Backpacks Explained

You stuff your pack with your most precious stuff. Harness its features—and focus on fit.

Jun 1, 2004
Outside Magazine
2004 Buyer's Guide : Backpacks Explained

   Photo: Illustration by Steve Stankiewicz

Backpack fabric is generally strong nylon. While it may be treated to repel water, it's not waterproof; seams invite a damp payload.

 •  Proper fit is mandatory: The hipbelt should ride on the upper portion of your hip bones and the shoulder straps should wrap over your shoulder blades. Shoulder lift straps pull weight against your upper back for balance. The hipbelt and shoulder straps are Comfort Central: Firm foam is more supportive; multiple-density foam puts a soft stratum against your body.

 •  Lean long-weekend packs eliminate such niceties as side and front pockets—lash points let you strap on need-it-quick necessities. For a long weekend, look for capacity in the high-3,000- to low-4,000-cubic-inch range; for weeklong trips, you'll want the mid- to upper 5,000s.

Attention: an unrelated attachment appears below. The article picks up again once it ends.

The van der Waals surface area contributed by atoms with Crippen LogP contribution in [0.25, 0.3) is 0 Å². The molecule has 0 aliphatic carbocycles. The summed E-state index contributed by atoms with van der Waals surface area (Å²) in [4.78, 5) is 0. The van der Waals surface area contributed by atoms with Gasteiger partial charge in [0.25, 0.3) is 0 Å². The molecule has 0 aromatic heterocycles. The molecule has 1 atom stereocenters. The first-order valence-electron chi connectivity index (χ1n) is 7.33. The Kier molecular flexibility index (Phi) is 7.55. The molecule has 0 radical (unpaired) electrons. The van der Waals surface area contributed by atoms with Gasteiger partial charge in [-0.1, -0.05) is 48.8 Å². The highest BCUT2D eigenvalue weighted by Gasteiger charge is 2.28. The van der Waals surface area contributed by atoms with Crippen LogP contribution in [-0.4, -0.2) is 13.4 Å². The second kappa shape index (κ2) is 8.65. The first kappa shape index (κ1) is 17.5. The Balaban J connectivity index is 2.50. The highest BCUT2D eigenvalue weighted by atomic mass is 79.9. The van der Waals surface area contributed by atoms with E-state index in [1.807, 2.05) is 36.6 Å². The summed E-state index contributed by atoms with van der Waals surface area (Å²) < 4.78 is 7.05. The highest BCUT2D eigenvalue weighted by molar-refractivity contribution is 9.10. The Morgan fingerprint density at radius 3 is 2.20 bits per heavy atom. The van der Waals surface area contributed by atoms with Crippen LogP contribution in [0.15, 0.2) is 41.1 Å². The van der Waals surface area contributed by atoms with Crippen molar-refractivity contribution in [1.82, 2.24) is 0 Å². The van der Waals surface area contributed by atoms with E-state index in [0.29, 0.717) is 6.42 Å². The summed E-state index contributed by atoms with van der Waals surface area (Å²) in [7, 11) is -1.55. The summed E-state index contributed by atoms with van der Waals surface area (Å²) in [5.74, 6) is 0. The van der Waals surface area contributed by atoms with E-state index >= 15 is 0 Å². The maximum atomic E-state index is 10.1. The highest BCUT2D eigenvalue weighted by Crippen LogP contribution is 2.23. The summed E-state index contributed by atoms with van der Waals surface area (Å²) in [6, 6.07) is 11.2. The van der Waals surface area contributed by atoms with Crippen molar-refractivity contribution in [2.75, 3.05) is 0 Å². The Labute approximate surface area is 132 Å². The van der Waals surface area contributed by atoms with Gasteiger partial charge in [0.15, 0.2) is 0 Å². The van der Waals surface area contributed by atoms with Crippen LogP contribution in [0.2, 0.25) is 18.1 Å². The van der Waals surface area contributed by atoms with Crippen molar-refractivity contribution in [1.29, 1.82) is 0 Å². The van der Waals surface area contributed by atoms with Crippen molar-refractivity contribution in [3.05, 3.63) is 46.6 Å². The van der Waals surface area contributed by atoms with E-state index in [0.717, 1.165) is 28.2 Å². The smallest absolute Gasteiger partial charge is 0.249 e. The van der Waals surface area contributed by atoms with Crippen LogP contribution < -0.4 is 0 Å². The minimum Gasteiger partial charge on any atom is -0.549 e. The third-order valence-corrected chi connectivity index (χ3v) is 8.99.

•  Most packs are top-loaders. Panel access and sleeping-bag compartments are handy but not critical.

 •  A pack's internal frame is your load-transfer system. The full-blown version has two aluminum stays and a stiff plastic framesheet. Some packs also use rods to stabilize the load.

 •  Most packs have a pouch for a hydration reservoir and ports for the hose.

 •  Water-bottle pockets and ski loops work for stashing vertical bits like tent poles; be sure that compression straps are there to help lash 'em down.

More at Outside

Elsewhere on the Web